CPQ Data Migration

One of the most challenging issues with Salesforce’s CPQ structure is that the majority of the setup is actually data instead of metadata. This results in not being able to use change sets to move the information across instances. Also, it can produce testing problems as it is hard to replicate all of the data in a developer instance.

When going through the implementation process of CPQ, the concept of migrating data should be taken into consideration. The best practice for mitigating potential duplicates in updates/uploads is to put External IDs in place on all commonly migrated objects. At the bare minimum, this list should include:

  • Products
  • Product Features
  • Product Options
  • Configuration Attributes
  • Price Book Entries (not to be confused with Price Books which should be created manually)
  • Option Constraints
  • Any custom lookup object created for CPQ

The benefit of having the External ID on all of these objects is that when you go to load a file you are able to use the Upsert function instead of the Insert/Update function. This prevents duplicates from entering into the system as Upsert will update any existing record (known by the External ID) and will create any missing records when the External ID is not found.

If you use External IDs, it is critical that they are maintained over time and do not change without conscious awareness, as this could cause duplicates and possibly other downstream issues with Product and Price rules.

When pushing the data from one instance to the next (most likely following the pattern of Developer Pro -> Full Sandbox -> Production), I highly recommend that you keep your “changesets” small and keep them well organized in a folder system. I find that using Enabler4Excel allows for easier trackability than Dataloader as you can maintain everything in one sheet. This is particularly helpful if there is an error and only a certain number of rows need to be re-upserted (you can do this using the Upsert Selected option).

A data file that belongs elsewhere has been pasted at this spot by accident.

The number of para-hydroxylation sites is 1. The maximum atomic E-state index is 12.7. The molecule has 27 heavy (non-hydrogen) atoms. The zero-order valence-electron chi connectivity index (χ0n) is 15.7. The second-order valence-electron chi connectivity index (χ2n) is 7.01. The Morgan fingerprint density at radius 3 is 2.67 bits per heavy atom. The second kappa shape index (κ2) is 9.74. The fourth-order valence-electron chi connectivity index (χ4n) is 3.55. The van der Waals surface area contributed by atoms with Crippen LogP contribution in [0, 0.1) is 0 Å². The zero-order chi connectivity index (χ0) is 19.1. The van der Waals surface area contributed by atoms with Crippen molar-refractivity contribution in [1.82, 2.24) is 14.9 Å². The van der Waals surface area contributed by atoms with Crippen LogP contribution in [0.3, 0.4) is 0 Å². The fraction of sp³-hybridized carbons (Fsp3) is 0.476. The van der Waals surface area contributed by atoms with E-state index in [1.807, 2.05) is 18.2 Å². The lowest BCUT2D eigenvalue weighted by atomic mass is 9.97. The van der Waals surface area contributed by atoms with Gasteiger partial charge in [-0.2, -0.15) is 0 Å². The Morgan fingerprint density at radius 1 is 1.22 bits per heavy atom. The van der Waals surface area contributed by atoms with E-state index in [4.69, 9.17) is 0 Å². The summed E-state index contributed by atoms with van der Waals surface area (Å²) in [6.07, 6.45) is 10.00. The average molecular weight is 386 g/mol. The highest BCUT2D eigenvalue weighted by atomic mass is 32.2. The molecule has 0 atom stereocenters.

When doing the uploads of the data, order really does matter as you will essentially be building one piece from the previously uploaded piece. At a high level, the order should be something similar to:

  1. Products
  2. Standard Price Book Entries
  3. Custom Price Book Entries
  4. Product Features
  5. Product Options
  6. Configuration Attributes

If you intend on loading Product rules and Price rules, which I don’t really recommend due to the complexity that they can take on and the number of related records involved, these would need to follow after the above have been created. You can reference a post on Steelbrick’s community for a fuller list of objects and their order.

If you are not using CPQ as your Product Master and are loading the data from another system, it is important to always review the fields within the file for uploading or you may end up with incorrect or accidental duplicated data.

Finally, always make sure to TEST TEST TEST and document each upload that you do. You’ll be very thankful for it later.

Posted in CPQ

5 thoughts on “CPQ Data Migration

    1. Hi Zachar, Unfortunately that was based on a person’s post so I don’t have a new help article for it. Salesforce did not do a 1-1 matching of everything from the Steelbrick site.

      What specific information are you looking for and maybe I can assist with that?


      1. Thank you for your reply. I am basically looking for a suggested approach to the deployment, meaning order of uploads, things to be aware of, potential pitfalls. Any input is much appreciated.


  1. Hi, this is a very well put article. There is often a need for a CPQ Admin to migrate their Product, Constraint Rule, Pricing Rule, Attribute Rule, and other relevant configuration data and it can be a very complex task.


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